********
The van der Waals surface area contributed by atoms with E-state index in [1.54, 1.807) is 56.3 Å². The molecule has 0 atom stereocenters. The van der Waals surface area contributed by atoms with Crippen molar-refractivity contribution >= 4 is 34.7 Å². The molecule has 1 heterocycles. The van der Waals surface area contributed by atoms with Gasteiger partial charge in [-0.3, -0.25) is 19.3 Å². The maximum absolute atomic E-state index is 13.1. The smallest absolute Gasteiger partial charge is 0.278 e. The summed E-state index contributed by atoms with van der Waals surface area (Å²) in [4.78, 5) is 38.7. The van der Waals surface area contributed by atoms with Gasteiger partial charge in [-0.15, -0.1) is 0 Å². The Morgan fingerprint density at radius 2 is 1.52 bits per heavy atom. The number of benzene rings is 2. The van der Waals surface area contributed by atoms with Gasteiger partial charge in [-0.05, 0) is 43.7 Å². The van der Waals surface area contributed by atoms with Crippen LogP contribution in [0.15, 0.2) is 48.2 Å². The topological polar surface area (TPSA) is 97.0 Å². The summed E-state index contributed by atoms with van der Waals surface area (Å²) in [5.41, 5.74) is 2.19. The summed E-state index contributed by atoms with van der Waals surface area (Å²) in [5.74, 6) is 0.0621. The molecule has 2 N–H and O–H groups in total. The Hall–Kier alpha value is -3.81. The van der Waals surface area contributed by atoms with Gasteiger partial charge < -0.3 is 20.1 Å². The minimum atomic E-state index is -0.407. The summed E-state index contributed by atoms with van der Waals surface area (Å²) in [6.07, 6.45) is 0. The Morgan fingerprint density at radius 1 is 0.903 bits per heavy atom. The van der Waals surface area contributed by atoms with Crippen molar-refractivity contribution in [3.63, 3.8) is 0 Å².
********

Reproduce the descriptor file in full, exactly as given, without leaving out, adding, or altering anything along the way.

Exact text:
The van der Waals surface area contributed by atoms with E-state index in [1.54, 1.807) is 56.3 Å². The molecule has 0 atom stereocenters. The van der Waals surface area contributed by atoms with Crippen molar-refractivity contribution >= 4 is 34.7 Å². The molecule has 1 heterocycles. The van der Waals surface area contributed by atoms with Gasteiger partial charge in [-0.3, -0.25) is 19.3 Å². The maximum absolute atomic E-state index is 13.1. The smallest absolute Gasteiger partial charge is 0.278 e. The summed E-state index contributed by atoms with van der Waals surface area (Å²) in [4.78, 5) is 38.7. The van der Waals surface area contributed by atoms with Gasteiger partial charge in [-0.15, -0.1) is 0 Å². The Morgan fingerprint density at radius 2 is 1.52 bits per heavy atom. The number of benzene rings is 2. The van der Waals surface area contributed by atoms with Gasteiger partial charge in [-0.05, 0) is 43.7 Å². The van der Waals surface area contributed by atoms with Crippen LogP contribution in [0.15, 0.2) is 48.2 Å². The topological polar surface area (TPSA) is 97.0 Å². The summed E-state index contributed by atoms with van der Waals surface area (Å²) in [5.41, 5.74) is 2.19. The summed E-state index contributed by atoms with van der Waals surface area (Å²) in [5.74, 6) is 0.0621. The molecule has 2 N–H and O–H groups in total. The Hall–Kier alpha value is -3.81. The van der Waals surface area contributed by atoms with Gasteiger partial charge < -0.3 is 20.1 Å². The minimum atomic E-state index is -0.407. The summed E-state index contributed by atoms with van der Waals surface area (Å²) in [6.07, 6.45) is 0. The Morgan fingerprint density at radius 1 is 0.903 bits per heavy atom. The van der Waals surface area contributed by atoms with Crippen molar-refractivity contribution in [3.63, 3.8) is 0 Å².